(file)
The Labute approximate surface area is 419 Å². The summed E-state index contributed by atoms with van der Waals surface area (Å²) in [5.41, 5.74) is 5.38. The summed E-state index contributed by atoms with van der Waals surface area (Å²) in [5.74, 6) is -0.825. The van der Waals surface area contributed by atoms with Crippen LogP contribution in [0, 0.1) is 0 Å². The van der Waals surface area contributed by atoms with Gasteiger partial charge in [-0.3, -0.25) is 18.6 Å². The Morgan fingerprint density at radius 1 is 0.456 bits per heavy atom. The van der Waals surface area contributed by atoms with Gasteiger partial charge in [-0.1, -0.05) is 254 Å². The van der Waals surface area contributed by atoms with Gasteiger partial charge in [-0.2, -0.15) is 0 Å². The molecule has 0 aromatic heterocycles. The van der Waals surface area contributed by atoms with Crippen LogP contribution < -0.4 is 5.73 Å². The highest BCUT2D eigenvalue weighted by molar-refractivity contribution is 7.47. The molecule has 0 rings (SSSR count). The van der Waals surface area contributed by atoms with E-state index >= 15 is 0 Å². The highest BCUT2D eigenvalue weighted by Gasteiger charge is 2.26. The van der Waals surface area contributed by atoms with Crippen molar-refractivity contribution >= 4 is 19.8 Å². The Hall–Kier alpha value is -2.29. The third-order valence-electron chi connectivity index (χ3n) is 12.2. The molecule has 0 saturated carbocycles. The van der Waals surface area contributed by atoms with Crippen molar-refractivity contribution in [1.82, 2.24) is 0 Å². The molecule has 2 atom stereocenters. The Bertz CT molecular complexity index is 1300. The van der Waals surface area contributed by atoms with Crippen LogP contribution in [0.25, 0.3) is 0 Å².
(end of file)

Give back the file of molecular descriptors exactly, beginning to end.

The Labute approximate surface area is 419 Å². The summed E-state index contributed by atoms with van der Waals surface area (Å²) in [5.41, 5.74) is 5.38. The summed E-state index contributed by atoms with van der Waals surface area (Å²) in [5.74, 6) is -0.825. The van der Waals surface area contributed by atoms with Crippen LogP contribution in [0, 0.1) is 0 Å². The van der Waals surface area contributed by atoms with Gasteiger partial charge in [-0.3, -0.25) is 18.6 Å². The Morgan fingerprint density at radius 1 is 0.456 bits per heavy atom. The van der Waals surface area contributed by atoms with Gasteiger partial charge in [-0.1, -0.05) is 254 Å². The van der Waals surface area contributed by atoms with Gasteiger partial charge in [-0.2, -0.15) is 0 Å². The molecule has 0 aromatic heterocycles. The van der Waals surface area contributed by atoms with Crippen LogP contribution < -0.4 is 5.73 Å². The highest BCUT2D eigenvalue weighted by molar-refractivity contribution is 7.47. The molecule has 0 rings (SSSR count). The van der Waals surface area contributed by atoms with E-state index >= 15 is 0 Å². The highest BCUT2D eigenvalue weighted by Gasteiger charge is 2.26. The van der Waals surface area contributed by atoms with Crippen molar-refractivity contribution >= 4 is 19.8 Å². The Hall–Kier alpha value is -2.29. The third-order valence-electron chi connectivity index (χ3n) is 12.2. The molecule has 0 saturated carbocycles. The van der Waals surface area contributed by atoms with Crippen molar-refractivity contribution in [1.82, 2.24) is 0 Å². The molecule has 2 atom stereocenters. The Bertz CT molecular complexity index is 1300. The van der Waals surface area contributed by atoms with Crippen LogP contribution in [0.25, 0.3) is 0 Å².